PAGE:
NEW_PAYMENTform_2014NEW_PAYMENTform_2014
K9_cover_Sug_2020K9_cover_Sug_2020
K9_SEPTdeadline2020K9_SEPTdeadline2020
space
 
Space
 
Ratesdownload (1)
Space
 
Space
 
Magazine Flip
Space
 
Skyscraper 3
canineSUBSCRIBEside_200canineSUBSCRIBEside_200
Space
 
VIP_sign200VIP_sign200

Breed Priorities – The Tibetan Spaniel

Click here to read the complete article
264 – October, 2017

by Nikki Riggsbee

This discussion is not intended to promote fault or part judging. One should always evaluate a whole dog as a package. However, one develops and improves his picture of excellence by deciding what to emphasize for each breed. They say that evaluating dogs is a matter of what you will forgive. Having priorities can help with that process.

The Tibetan Spaniel is from Tibet, bred and owned by Buddhist monks in the Himalayan Mountains, known as a breed for more than 2000 years. But it isn’t a spaniel. That part of the name came from a translation of a French word for a companion dog.

Tibetan Spaniels first arrived in England at the end of the nineteenth century and to the United States in 1966. They were recognized by AKC and put in the Non-Sporting group in 1984.

We found thirteen Tibetan Spaniel breeder-judges to invite to participate in a survey on their breed’s priori- ties. We added the parent club breed mentors to the group. Twenty agreed to take the survey, and twelve completed surveys were received. Most of those who returned surveys were the breeder-judges. Only two of the breed mentors contributed.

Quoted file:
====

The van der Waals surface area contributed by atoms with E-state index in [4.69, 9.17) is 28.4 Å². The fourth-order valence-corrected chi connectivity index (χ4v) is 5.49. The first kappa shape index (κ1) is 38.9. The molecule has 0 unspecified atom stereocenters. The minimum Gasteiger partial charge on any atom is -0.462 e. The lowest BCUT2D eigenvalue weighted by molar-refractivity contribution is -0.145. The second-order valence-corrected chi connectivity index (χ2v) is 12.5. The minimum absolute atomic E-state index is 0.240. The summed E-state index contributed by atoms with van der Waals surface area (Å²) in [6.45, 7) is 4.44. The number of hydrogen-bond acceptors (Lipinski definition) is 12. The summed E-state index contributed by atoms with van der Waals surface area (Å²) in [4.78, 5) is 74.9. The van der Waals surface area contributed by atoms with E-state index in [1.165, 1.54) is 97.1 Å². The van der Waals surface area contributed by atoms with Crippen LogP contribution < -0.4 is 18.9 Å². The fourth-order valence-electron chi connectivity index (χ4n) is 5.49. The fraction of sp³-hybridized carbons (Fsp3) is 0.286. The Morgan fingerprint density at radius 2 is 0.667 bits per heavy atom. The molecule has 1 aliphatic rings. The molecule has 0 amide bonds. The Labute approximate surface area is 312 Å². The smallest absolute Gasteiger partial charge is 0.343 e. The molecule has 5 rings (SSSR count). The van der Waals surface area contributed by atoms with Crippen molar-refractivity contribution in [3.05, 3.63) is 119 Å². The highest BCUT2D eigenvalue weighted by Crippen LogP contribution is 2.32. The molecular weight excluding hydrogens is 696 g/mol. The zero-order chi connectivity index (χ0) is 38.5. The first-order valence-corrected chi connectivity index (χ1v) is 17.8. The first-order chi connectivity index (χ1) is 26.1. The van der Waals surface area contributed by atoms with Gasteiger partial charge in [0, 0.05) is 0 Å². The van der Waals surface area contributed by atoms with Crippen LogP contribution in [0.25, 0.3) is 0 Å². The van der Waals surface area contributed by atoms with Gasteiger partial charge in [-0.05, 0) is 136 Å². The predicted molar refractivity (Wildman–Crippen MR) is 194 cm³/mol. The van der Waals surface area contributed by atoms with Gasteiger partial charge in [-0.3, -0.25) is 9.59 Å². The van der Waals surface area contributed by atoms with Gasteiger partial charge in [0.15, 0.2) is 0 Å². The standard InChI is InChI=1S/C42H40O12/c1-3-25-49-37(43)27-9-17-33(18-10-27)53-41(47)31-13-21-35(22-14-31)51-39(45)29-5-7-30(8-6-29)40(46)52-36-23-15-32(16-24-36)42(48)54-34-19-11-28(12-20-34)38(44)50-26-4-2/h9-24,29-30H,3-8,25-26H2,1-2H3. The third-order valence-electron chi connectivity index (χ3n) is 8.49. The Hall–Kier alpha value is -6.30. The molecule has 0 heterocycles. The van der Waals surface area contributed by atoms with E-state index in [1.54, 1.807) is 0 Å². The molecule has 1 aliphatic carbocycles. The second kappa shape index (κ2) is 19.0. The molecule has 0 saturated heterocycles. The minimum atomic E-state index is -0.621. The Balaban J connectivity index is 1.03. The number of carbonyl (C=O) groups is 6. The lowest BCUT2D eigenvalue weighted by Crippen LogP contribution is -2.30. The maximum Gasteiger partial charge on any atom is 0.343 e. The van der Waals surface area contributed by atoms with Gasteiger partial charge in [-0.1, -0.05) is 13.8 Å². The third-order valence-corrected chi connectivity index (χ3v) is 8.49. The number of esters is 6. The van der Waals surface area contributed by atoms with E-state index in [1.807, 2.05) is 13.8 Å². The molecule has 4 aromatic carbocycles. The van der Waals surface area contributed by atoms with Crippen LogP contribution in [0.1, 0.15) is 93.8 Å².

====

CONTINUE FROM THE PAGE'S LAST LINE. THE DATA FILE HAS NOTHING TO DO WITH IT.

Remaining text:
The experts have been in Tibetan Spaniels twenty-nine years on average. The judges averaged more than sixteen years judging the breed. More than half have judged their national specialty, and many have judged other Tibbie specialties as well.

Tibetan Spaniel Virtues

The survey included a list of virtues from the breed standard. The experts were asked to prioritize the characteristics from most important to least important. The list below is in order by the average rankings of the experts.

1. Muzzle medium length, blunt with cushioning, chin shows some depth and width
2. Head small in proportion to body
3. Slightly longer from point of shoulder to root of tail than height at withers
4. Apelike expression
5. Eyes dark brown, oval, medium size, set fairly well apart but looking forward
6. Level back
7. Ears medium size, pendant, well feathered, set fairly high
8. Tail set high, richly plumed, carried in gay curl over back when moving

Click here to read the complete article
264 – October, 2017

Short URL: https://caninechronicle.com/?p=133751

Posted by on Oct 24 2017. Filed under Current Articles, Featured. You can follow any responses to this entry through the RSS 2.0. Both comments and pings are currently closed.

Comments are closed

Archives

  • August 2020